North Carolina Newspapers

    Kitlinger Speaks
On REW
Theme and Topics
See Interview, P. 2
THE TWIG
Newspaper of the Students of Meredith College
That Was the
Rush Week
That Was!
See Article, P. 3
Volume XLI
MEREDITH COLLEGE, RALEIGH, N. C, FEBRUARY 16, 1967
No. 8
President E.
Bruce Heilman signs his first Meredith diplomas for January graduates.
Jane Teague and Rebekah Chapman.
Carroll Commends Meredith,
Challenges Recent Graduates
North Carolina Superintendent of i that "there are some absolute truths
Public Instruction Dr. Charles F.i within the moral •world and that
Carroll commended Meredith Col- j these truths are fixed at all times,
lege and other similar liberal arts These truths can be used eternally
inQtlflltirkn« In hie mirl_ tic miirlinrr rtnrc ”
institutions in his address at mid
winter commencement exercises
here.
Dr. Carroll said educators today,
to a degree not observed within the
past fifty years, are trying again to
bring about a climate and at
mosphere of intimacy like the one
that has always abounded at Mere
dith.
“Thoughtful men are looking be
yond the nature of things,” he said,
“beyond the impersonalized science,
in search for greater happiness. We
have learned that Sir Francis Bacon
was only partially correct when he
emphasized science as the major
vehicle through which man might
live like a lung. We are looking
again at our small, liberal arts
schools which have always sought
first to provide man with a philoso
phy of life, for man needs a phi
losophy before he can live like a
king.”
Meredith graduates are in better
position than most, 'Dr. Carroll said,
to have reached a full conviction
as guiding stars.
Twenty-four young women re
ceived degrees in the January 28
exercises; two other degrees were
granted in absentia. Those gradu-
(Continued on page 4)
Focus on Literature
Provides REW Settings
February 12 marked the beginning of Religious Emphasis Week, sponsored by the Meredith
Christian Association. The theme for this week has been “For God’s Sake Be Human,” and chair-
man Kathy Booth said that tl.e week “attempts to focus on that goal of bringing sludeiUs to an
awareness of the excitnig possibility of being truly free.”
Many programs and activities revolved around this liiemc and purpose. Sunday iii-ht at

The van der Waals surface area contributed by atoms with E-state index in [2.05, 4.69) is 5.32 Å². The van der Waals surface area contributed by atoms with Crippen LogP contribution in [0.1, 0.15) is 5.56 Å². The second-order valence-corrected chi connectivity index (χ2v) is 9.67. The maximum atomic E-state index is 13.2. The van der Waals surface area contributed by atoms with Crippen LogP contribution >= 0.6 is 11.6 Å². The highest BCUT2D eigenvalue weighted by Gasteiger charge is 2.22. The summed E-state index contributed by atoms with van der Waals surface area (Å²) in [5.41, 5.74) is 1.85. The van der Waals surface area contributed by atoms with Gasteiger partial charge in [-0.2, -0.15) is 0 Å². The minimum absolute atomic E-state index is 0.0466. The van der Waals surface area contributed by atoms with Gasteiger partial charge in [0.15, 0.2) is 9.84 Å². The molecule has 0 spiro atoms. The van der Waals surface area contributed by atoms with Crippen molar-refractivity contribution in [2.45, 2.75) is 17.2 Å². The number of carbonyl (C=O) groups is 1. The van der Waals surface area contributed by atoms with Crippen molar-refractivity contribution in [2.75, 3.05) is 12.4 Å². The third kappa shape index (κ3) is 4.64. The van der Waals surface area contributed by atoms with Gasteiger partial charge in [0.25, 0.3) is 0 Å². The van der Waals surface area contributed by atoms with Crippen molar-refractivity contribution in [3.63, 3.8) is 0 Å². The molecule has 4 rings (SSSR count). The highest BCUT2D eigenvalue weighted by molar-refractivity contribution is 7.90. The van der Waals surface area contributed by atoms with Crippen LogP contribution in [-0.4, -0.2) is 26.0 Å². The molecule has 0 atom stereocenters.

8:30 p.m. the Shaw University Players presented Sophocles’ Antigone in the auditorium. Although
the play is a classic, its moral truths still showed their significance to tiie audience.
Monday began with Morning Per
spective in first Brewer parlor, fol
lowed 'by a chapci address featur
ing Dr. John R. Killinger, Jr., main
speaker of the week, on “An End to
Loneliness.”
Monday afternoon an informal
tea was given for Dr. Killinger.
Vespers were held in the Hut fol
lowing supper, after which Dr. Kil
linger addressed an audience in
Jones Auditorium on “The Artist As
Prophet,” an interpretation of con-
ten:porary literature. The audience
then adjourned to the Hut for dis
cussion and a hootenany with “In
donesian flavor.”
Tuesday opened with Morning
Perspective and Killingcr’s chapel
address, “The Search For the Real.”
Tuesday afternoon Dr. Killinger led
a seminar on the “Death of God,”
and the evening was cappcd by a
showing of The Pawnbrokei- at the
Colony Theater, followed by a
thought-provoking panel discussion
led by Killinger, Dr. Henry Coffer,
(ConJinued on page 4)
the ai^vai^ Dr. Killinger at Meredith, he is greeted by Bonnie Poplio,
^ili^ne Katham, Kathy Booth, and Mr. Dud Walker, who discuss with him plans fo^
Reception, Tour, Exhibits to Be Held
College Initiates Parents' Day
For the first time in Meredith
history, parents will be given a
chance to see more of the campus
than stairs and halls crowded with
luggage. On February 26, with regis
tration beginning at 2:00 p.m., par
ents are invited to attend an open
house at the college.
The afternoon will feature stu
dent-guided tours of the campus, in
cluding points of interest such as
the library and classroom buildings,
which are not usually open on Sun
days. Several different types of ex-